Anti-separation law in France, European Islam and Turkey

French President Macron refers to the new law as a “tool for fighting Islamic separatism.” (Photo: French Presidency)

After 35 hours of heated debate, “The law for strengthening Republican values” was adopted by the National Assembly, the lower chamber of the French parliament, last week. Although there is no mention of either Islam or Muslim anywhere in the text, it is no secret that the real purpose of the law is to combat religious fundamentalism. More than 300 proposed amendments were adopted during the deliberations of the law which Macron refers to as a tool for fighting Islamic separatism.

The draft law was approved on Feb. 16 by 341 votes to 151, while 65 MPs abstained. Macron’s ruling party and centrist political parties supporting the government voted in favor. Right-wing Republicans, the main opposition party, as well as the leftist La France Insoumise (Unsubmissive France) voted against. Republicans believed the law fell short of naming Islam as the enemy, while La France Insoumise claimed that the law was targeting Muslims. Marine le Pen’s National Front, the socialists and the communists did not take part in the vote.

In order to come into force, the draft law has to be approved by the Senate, which is expected to consider it at the end of March. Since Macron has a comfortable majority in the Senate no surprise is expected. But if the law is taken to the Constitutional Council, as was the case in the past for the law penalizing denial of the so-called Armenian genocide, it is not easy to predict the outcome.

What does the law bring?

Practices like polygamy, forced marriages and virginity tests are totally banned, while education of small children at home is restricted. Religious associations are asked to sign a contract committing them to respect the republican principles if they wish to benefit from public funds. They will also be subjected to strict financial scrutiny. Politics at mosques is forbidden. Heavy penalties are envisaged for those violating these provisions.

 In fact, Macron signaled his intention of bringing in new legislation on Islamic separatism in his first speech after assuming the presidency. When Samuel Paty, the history teacher was slaughtered by a Chechen jihadist on Oct. 16, 2020, Macron said that Islam was in crisis all over the world and that Islam in France should be cleared from outside influences. It seems that he then pressed the button. Macron’s statement created fury in the Muslim world, President Recep Tayyip Erdoğan included. Meanwhile, it is worth remembering that the Turkish Foreign Ministry issued a press statement regarding the terrorist attack on an Italian diplomat in Africa on Feb. 22 but remained silent as the entire world condemned Samuel Paty’s murder.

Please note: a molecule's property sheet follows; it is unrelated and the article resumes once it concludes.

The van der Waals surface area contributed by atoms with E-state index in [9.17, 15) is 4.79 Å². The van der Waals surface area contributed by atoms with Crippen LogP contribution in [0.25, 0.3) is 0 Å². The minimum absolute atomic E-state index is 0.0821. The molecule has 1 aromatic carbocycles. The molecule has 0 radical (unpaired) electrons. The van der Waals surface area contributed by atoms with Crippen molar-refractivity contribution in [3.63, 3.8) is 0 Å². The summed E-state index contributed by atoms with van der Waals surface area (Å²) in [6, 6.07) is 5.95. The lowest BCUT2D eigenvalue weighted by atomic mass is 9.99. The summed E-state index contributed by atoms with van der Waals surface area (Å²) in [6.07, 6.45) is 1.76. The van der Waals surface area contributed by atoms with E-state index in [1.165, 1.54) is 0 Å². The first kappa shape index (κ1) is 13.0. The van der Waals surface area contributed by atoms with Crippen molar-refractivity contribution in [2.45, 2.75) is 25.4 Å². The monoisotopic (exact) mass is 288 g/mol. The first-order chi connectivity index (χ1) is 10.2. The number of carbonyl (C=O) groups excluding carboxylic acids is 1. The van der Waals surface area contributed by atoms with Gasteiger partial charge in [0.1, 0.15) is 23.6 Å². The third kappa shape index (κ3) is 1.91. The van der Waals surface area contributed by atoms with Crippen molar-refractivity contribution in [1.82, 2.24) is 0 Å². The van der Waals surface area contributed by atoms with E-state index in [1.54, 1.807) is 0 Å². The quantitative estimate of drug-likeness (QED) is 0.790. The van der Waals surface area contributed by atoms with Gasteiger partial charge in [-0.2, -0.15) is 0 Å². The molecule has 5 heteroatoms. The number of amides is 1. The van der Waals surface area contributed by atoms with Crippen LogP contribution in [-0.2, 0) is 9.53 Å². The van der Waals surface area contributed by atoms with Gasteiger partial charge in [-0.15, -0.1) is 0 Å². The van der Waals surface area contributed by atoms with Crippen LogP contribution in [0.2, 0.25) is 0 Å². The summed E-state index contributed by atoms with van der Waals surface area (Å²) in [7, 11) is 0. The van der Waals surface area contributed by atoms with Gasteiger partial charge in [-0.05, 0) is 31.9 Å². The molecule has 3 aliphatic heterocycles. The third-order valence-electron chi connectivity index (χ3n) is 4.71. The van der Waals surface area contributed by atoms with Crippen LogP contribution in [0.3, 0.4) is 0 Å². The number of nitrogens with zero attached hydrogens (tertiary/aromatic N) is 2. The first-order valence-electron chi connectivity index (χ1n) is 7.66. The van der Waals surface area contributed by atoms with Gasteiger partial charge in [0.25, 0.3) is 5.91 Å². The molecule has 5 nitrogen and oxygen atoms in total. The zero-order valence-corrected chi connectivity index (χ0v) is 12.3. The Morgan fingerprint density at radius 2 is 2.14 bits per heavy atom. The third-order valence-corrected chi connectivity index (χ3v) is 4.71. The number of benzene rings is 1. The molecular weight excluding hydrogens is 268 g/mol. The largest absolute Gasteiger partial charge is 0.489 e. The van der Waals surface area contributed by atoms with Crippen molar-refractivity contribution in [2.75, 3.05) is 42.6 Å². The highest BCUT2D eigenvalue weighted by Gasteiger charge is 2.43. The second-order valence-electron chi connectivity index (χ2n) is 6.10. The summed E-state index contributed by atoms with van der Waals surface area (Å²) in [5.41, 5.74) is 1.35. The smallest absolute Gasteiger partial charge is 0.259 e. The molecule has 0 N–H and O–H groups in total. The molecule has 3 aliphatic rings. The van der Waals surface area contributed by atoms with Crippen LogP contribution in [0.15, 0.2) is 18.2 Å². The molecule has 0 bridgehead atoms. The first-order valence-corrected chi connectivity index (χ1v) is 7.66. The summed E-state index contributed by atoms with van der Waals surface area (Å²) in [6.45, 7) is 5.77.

Examples of Germany and Austria

The attempt to create a European Islam is not a new phenomenon. The groundwork for this idea was laid in Germany, where it is projected that by 2030 one of seven people living there will be a Muslim. The debate on Islam has a long history. Otto Schilly, a former Interior Minister, said back in 2002 that Muslims in Germany should be prepared to accept a European Islam. A new dimension was added to this debate in 2010 when President Wulff commented that Islam was part of Germany. In recent years, the need to redesign Islam in line with European values is frequently voiced at the Islamic Council which was set up as a forum for dialogue with the Muslims living in the country. Austria was the first country to take concrete steps towards enacting legislation to fight Islamic fundamentalism. Under the guise of modernizing the law on Islam originally put in force in 1912 for the Bosnian Muslims living on the territory of the empire, Austria passed a new law on Islam in 2015. It would not be wrong to presume that this new law, which clearly discriminates against Muslims, was encouraged by big brother Germany.

Is Turkey the target?

It is clear that in Germany and Austria, whose Muslim populations consist predominantly of Turks, the purpose is to reduce the influence of Turkey, which is considered to be the main obstacle to the greater integration of Muslim communities. For quite some time, the host countries have not been comfortable with the activities of the Austrian Islamic Union in Austria and the similar Islamic Union in Germany, both of which are closely supported by Turkey’s Diyanet, the Directorate of Religious Affairs. The new law on Islam in Austria prohibits Diyanet from sending imams to Austria whose salaries are paid by Turkey. The situation is somehow different in France. Only 700.000 out of some eight million Muslims there are Turks. Macron clearly intends to attract the right-wing votes at the forthcoming elections scheduled for mid-2022.

Is European Islam the right solution?

These developments in European countries with Muslim populations are taking place with security considerations and political motives rather than the aim of modernizing Islam on the basis of European values. Sebastian Kurz’s anti- Turkish and Islamophobic rhetoric and practices paved the way for his rise from foreign minister to the chancellor at the age of 32. Certainly, DAESH (ISIL) terror in Europe, ill practices such as spreading political propaganda at mosques as well the transplantation of Turkish groupings like the ‘national view’, ‘Süleymancı’ and ‘grey wolves’ movements to Europe have carried grist to the mill of ultra-nationalist parties in Europe. Efforts to create a new model of Islam without cooperating with open-minded, contemporary religious personalities and intuitions in Islamic countries have little chance of success. History is full of cases of restriction and suppression of religion backfiring after a while.


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